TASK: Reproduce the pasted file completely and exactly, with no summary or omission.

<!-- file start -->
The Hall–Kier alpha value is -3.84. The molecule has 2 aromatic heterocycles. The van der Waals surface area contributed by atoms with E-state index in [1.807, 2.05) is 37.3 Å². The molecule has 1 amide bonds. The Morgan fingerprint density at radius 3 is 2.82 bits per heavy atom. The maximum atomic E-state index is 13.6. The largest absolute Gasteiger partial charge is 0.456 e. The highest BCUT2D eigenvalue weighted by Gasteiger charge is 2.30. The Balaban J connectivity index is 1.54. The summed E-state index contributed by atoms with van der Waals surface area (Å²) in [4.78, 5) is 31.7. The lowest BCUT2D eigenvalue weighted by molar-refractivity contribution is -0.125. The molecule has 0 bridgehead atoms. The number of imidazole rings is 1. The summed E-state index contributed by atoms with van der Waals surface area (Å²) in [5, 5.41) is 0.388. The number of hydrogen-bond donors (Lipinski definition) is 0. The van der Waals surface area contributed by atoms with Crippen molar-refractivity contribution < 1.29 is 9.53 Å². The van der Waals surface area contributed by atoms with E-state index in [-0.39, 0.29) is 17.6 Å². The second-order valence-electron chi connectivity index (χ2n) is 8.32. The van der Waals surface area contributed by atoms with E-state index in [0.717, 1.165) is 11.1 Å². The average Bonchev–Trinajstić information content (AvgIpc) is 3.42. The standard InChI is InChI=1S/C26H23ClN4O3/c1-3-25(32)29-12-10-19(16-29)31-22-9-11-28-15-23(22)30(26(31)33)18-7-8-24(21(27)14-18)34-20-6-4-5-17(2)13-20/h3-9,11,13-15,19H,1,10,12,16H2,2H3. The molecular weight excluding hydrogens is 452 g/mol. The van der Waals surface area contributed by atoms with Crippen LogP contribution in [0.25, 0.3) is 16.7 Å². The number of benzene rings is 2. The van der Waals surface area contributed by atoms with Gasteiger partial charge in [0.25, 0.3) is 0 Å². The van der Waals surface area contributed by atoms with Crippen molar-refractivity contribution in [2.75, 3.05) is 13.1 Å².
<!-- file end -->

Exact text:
The Hall–Kier alpha value is -3.84. The molecule has 2 aromatic heterocycles. The van der Waals surface area contributed by atoms with E-state index in [1.807, 2.05) is 37.3 Å². The molecule has 1 amide bonds. The Morgan fingerprint density at radius 3 is 2.82 bits per heavy atom. The maximum atomic E-state index is 13.6. The largest absolute Gasteiger partial charge is 0.456 e. The highest BCUT2D eigenvalue weighted by Gasteiger charge is 2.30. The Balaban J connectivity index is 1.54. The summed E-state index contributed by atoms with van der Waals surface area (Å²) in [4.78, 5) is 31.7. The lowest BCUT2D eigenvalue weighted by molar-refractivity contribution is -0.125. The molecule has 0 bridgehead atoms. The number of imidazole rings is 1. The summed E-state index contributed by atoms with van der Waals surface area (Å²) in [5, 5.41) is 0.388. The number of hydrogen-bond donors (Lipinski definition) is 0. The van der Waals surface area contributed by atoms with Crippen molar-refractivity contribution < 1.29 is 9.53 Å². The van der Waals surface area contributed by atoms with E-state index in [-0.39, 0.29) is 17.6 Å². The second-order valence-electron chi connectivity index (χ2n) is 8.32. The van der Waals surface area contributed by atoms with E-state index in [0.717, 1.165) is 11.1 Å². The average Bonchev–Trinajstić information content (AvgIpc) is 3.42. The standard InChI is InChI=1S/C26H23ClN4O3/c1-3-25(32)29-12-10-19(16-29)31-22-9-11-28-15-23(22)30(26(31)33)18-7-8-24(21(27)14-18)34-20-6-4-5-17(2)13-20/h3-9,11,13-15,19H,1,10,12,16H2,2H3. The molecular weight excluding hydrogens is 452 g/mol. The van der Waals surface area contributed by atoms with Crippen LogP contribution in [0.25, 0.3) is 16.7 Å². The number of benzene rings is 2. The van der Waals surface area contributed by atoms with Gasteiger partial charge in [0.25, 0.3) is 0 Å². The van der Waals surface area contributed by atoms with Crippen molar-refractivity contribution in [2.75, 3.05) is 13.1 Å².